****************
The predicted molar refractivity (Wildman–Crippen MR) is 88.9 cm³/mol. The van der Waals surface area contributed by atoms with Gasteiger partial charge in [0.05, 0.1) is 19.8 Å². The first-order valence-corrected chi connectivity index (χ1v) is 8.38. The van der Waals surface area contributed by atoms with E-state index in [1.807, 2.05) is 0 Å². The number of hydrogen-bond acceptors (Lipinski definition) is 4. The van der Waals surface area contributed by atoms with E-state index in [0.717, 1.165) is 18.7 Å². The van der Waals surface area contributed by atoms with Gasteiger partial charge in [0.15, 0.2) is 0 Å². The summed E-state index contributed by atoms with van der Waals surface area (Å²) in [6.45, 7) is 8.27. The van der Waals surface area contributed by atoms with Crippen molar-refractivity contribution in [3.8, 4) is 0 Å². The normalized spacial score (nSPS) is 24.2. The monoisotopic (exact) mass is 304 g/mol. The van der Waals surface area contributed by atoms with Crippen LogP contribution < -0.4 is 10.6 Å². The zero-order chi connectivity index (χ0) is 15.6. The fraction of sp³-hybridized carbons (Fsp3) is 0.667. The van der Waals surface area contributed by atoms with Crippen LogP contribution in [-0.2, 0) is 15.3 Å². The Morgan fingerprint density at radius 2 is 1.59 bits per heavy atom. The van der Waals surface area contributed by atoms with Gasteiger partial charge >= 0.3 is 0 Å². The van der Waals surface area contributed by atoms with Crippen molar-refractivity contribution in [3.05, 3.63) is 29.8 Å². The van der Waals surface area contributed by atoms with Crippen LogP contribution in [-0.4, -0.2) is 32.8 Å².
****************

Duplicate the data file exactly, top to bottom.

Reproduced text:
The predicted molar refractivity (Wildman–Crippen MR) is 88.9 cm³/mol. The van der Waals surface area contributed by atoms with Gasteiger partial charge in [0.05, 0.1) is 19.8 Å². The first-order valence-corrected chi connectivity index (χ1v) is 8.38. The van der Waals surface area contributed by atoms with E-state index in [1.807, 2.05) is 0 Å². The number of hydrogen-bond acceptors (Lipinski definition) is 4. The van der Waals surface area contributed by atoms with E-state index in [0.717, 1.165) is 18.7 Å². The van der Waals surface area contributed by atoms with Gasteiger partial charge in [0.15, 0.2) is 0 Å². The summed E-state index contributed by atoms with van der Waals surface area (Å²) in [6.45, 7) is 8.27. The van der Waals surface area contributed by atoms with Crippen molar-refractivity contribution in [3.8, 4) is 0 Å². The normalized spacial score (nSPS) is 24.2. The monoisotopic (exact) mass is 304 g/mol. The van der Waals surface area contributed by atoms with Crippen LogP contribution < -0.4 is 10.6 Å². The zero-order chi connectivity index (χ0) is 15.6. The fraction of sp³-hybridized carbons (Fsp3) is 0.667. The van der Waals surface area contributed by atoms with Crippen LogP contribution in [-0.2, 0) is 15.3 Å². The Morgan fingerprint density at radius 2 is 1.59 bits per heavy atom. The van der Waals surface area contributed by atoms with Gasteiger partial charge >= 0.3 is 0 Å². The van der Waals surface area contributed by atoms with Crippen molar-refractivity contribution in [3.05, 3.63) is 29.8 Å². The van der Waals surface area contributed by atoms with Crippen LogP contribution in [-0.4, -0.2) is 32.8 Å².